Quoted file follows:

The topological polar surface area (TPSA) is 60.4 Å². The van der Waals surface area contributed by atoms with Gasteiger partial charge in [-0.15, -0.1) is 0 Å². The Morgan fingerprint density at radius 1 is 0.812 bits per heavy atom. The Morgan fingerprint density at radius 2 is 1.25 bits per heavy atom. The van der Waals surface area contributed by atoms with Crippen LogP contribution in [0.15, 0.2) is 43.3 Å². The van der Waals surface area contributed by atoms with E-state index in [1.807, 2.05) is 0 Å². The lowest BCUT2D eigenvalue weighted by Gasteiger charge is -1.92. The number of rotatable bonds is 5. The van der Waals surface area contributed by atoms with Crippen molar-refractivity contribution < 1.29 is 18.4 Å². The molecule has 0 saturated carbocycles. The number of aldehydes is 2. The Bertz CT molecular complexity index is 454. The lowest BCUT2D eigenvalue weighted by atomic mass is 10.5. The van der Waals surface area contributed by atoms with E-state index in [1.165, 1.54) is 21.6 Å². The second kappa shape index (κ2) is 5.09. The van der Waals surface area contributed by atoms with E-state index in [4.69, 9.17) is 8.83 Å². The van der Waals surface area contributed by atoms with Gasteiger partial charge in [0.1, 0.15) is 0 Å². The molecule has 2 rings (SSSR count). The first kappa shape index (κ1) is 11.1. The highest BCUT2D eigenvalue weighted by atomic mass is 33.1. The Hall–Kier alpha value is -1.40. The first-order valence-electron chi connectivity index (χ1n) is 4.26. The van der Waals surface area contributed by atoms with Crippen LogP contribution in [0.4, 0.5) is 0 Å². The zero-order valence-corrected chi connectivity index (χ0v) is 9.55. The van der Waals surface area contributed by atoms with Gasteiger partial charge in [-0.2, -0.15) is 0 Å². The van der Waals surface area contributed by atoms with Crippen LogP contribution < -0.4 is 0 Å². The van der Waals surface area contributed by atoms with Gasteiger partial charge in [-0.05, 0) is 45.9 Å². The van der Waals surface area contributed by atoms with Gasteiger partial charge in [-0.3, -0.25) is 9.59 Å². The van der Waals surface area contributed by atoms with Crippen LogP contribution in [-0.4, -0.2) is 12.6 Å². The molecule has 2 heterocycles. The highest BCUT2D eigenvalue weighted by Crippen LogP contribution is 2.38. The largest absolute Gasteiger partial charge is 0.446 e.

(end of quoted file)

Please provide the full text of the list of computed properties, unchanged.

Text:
The topological polar surface area (TPSA) is 60.4 Å². The van der Waals surface area contributed by atoms with Gasteiger partial charge in [-0.15, -0.1) is 0 Å². The Morgan fingerprint density at radius 1 is 0.812 bits per heavy atom. The Morgan fingerprint density at radius 2 is 1.25 bits per heavy atom. The van der Waals surface area contributed by atoms with Crippen LogP contribution in [0.15, 0.2) is 43.3 Å². The van der Waals surface area contributed by atoms with E-state index in [1.807, 2.05) is 0 Å². The lowest BCUT2D eigenvalue weighted by Gasteiger charge is -1.92. The number of rotatable bonds is 5. The van der Waals surface area contributed by atoms with Crippen molar-refractivity contribution < 1.29 is 18.4 Å². The molecule has 0 saturated carbocycles. The number of aldehydes is 2. The Bertz CT molecular complexity index is 454. The lowest BCUT2D eigenvalue weighted by atomic mass is 10.5. The van der Waals surface area contributed by atoms with E-state index in [1.165, 1.54) is 21.6 Å². The second kappa shape index (κ2) is 5.09. The van der Waals surface area contributed by atoms with E-state index in [4.69, 9.17) is 8.83 Å². The van der Waals surface area contributed by atoms with Gasteiger partial charge in [0.1, 0.15) is 0 Å². The molecule has 2 rings (SSSR count). The first kappa shape index (κ1) is 11.1. The highest BCUT2D eigenvalue weighted by atomic mass is 33.1. The Hall–Kier alpha value is -1.40. The first-order valence-electron chi connectivity index (χ1n) is 4.26. The van der Waals surface area contributed by atoms with Crippen LogP contribution in [0.4, 0.5) is 0 Å². The zero-order valence-corrected chi connectivity index (χ0v) is 9.55. The van der Waals surface area contributed by atoms with Gasteiger partial charge in [-0.2, -0.15) is 0 Å². The van der Waals surface area contributed by atoms with Crippen LogP contribution < -0.4 is 0 Å². The van der Waals surface area contributed by atoms with Gasteiger partial charge in [-0.05, 0) is 45.9 Å². The van der Waals surface area contributed by atoms with Gasteiger partial charge in [-0.3, -0.25) is 9.59 Å². The van der Waals surface area contributed by atoms with Crippen LogP contribution in [-0.4, -0.2) is 12.6 Å². The molecule has 2 heterocycles. The highest BCUT2D eigenvalue weighted by Crippen LogP contribution is 2.38. The largest absolute Gasteiger partial charge is 0.446 e.